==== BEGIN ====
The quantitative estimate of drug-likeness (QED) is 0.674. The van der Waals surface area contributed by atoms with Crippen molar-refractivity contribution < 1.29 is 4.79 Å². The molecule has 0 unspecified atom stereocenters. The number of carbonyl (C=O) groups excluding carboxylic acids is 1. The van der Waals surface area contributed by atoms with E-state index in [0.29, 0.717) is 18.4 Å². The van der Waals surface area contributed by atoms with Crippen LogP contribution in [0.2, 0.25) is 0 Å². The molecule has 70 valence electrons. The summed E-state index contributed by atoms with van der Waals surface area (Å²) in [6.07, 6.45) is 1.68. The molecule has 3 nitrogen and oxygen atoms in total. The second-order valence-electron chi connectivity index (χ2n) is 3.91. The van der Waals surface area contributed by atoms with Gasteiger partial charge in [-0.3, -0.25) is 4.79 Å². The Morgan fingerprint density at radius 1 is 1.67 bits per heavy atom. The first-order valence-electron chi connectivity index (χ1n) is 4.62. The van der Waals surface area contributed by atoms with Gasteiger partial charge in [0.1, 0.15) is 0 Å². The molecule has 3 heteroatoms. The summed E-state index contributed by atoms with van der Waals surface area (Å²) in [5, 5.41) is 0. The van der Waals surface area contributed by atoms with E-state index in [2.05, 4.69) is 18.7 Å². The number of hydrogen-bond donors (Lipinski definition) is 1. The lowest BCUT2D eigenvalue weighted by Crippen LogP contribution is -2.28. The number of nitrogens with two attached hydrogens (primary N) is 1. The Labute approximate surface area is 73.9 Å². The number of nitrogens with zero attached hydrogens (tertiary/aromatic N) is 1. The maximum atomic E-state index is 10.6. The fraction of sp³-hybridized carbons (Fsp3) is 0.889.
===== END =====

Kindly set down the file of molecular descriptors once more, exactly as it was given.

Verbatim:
The quantitative estimate of drug-likeness (QED) is 0.674. The van der Waals surface area contributed by atoms with Crippen molar-refractivity contribution < 1.29 is 4.79 Å². The molecule has 0 unspecified atom stereocenters. The number of carbonyl (C=O) groups excluding carboxylic acids is 1. The van der Waals surface area contributed by atoms with E-state index in [0.29, 0.717) is 18.4 Å². The van der Waals surface area contributed by atoms with Crippen LogP contribution in [0.2, 0.25) is 0 Å². The molecule has 70 valence electrons. The summed E-state index contributed by atoms with van der Waals surface area (Å²) in [6.07, 6.45) is 1.68. The molecule has 3 nitrogen and oxygen atoms in total. The second-order valence-electron chi connectivity index (χ2n) is 3.91. The van der Waals surface area contributed by atoms with Gasteiger partial charge in [-0.3, -0.25) is 4.79 Å². The Morgan fingerprint density at radius 1 is 1.67 bits per heavy atom. The first-order valence-electron chi connectivity index (χ1n) is 4.62. The van der Waals surface area contributed by atoms with Gasteiger partial charge in [0.1, 0.15) is 0 Å². The molecule has 3 heteroatoms. The summed E-state index contributed by atoms with van der Waals surface area (Å²) in [5, 5.41) is 0. The van der Waals surface area contributed by atoms with E-state index in [2.05, 4.69) is 18.7 Å². The number of hydrogen-bond donors (Lipinski definition) is 1. The lowest BCUT2D eigenvalue weighted by Crippen LogP contribution is -2.28. The number of nitrogens with two attached hydrogens (primary N) is 1. The Labute approximate surface area is 73.9 Å². The number of nitrogens with zero attached hydrogens (tertiary/aromatic N) is 1. The maximum atomic E-state index is 10.6. The fraction of sp³-hybridized carbons (Fsp3) is 0.889.